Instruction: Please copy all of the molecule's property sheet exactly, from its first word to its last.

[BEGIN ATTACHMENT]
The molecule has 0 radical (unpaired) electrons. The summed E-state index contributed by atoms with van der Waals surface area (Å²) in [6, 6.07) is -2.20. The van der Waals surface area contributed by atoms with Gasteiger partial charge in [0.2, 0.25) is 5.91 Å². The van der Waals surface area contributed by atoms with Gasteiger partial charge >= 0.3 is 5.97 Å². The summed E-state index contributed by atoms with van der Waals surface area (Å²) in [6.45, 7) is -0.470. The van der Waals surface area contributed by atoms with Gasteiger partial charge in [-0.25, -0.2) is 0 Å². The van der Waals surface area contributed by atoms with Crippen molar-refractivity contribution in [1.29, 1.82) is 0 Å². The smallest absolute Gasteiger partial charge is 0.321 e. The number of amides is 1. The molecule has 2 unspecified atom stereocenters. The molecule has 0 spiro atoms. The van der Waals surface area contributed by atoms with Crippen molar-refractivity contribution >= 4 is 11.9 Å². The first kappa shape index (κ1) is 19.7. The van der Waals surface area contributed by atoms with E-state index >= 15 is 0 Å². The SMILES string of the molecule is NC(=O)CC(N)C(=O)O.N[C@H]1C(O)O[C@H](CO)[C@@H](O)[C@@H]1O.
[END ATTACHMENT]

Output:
The molecule has 0 radical (unpaired) electrons. The summed E-state index contributed by atoms with van der Waals surface area (Å²) in [6, 6.07) is -2.20. The van der Waals surface area contributed by atoms with Gasteiger partial charge in [0.2, 0.25) is 5.91 Å². The van der Waals surface area contributed by atoms with Gasteiger partial charge >= 0.3 is 5.97 Å². The summed E-state index contributed by atoms with van der Waals surface area (Å²) in [6.45, 7) is -0.470. The van der Waals surface area contributed by atoms with Gasteiger partial charge in [-0.25, -0.2) is 0 Å². The van der Waals surface area contributed by atoms with Crippen molar-refractivity contribution in [1.29, 1.82) is 0 Å². The smallest absolute Gasteiger partial charge is 0.321 e. The number of amides is 1. The molecule has 2 unspecified atom stereocenters. The molecule has 0 spiro atoms. The van der Waals surface area contributed by atoms with Crippen molar-refractivity contribution >= 4 is 11.9 Å². The first kappa shape index (κ1) is 19.7. The van der Waals surface area contributed by atoms with E-state index >= 15 is 0 Å². The SMILES string of the molecule is NC(=O)CC(N)C(=O)O.N[C@H]1C(O)O[C@H](CO)[C@@H](O)[C@@H]1O.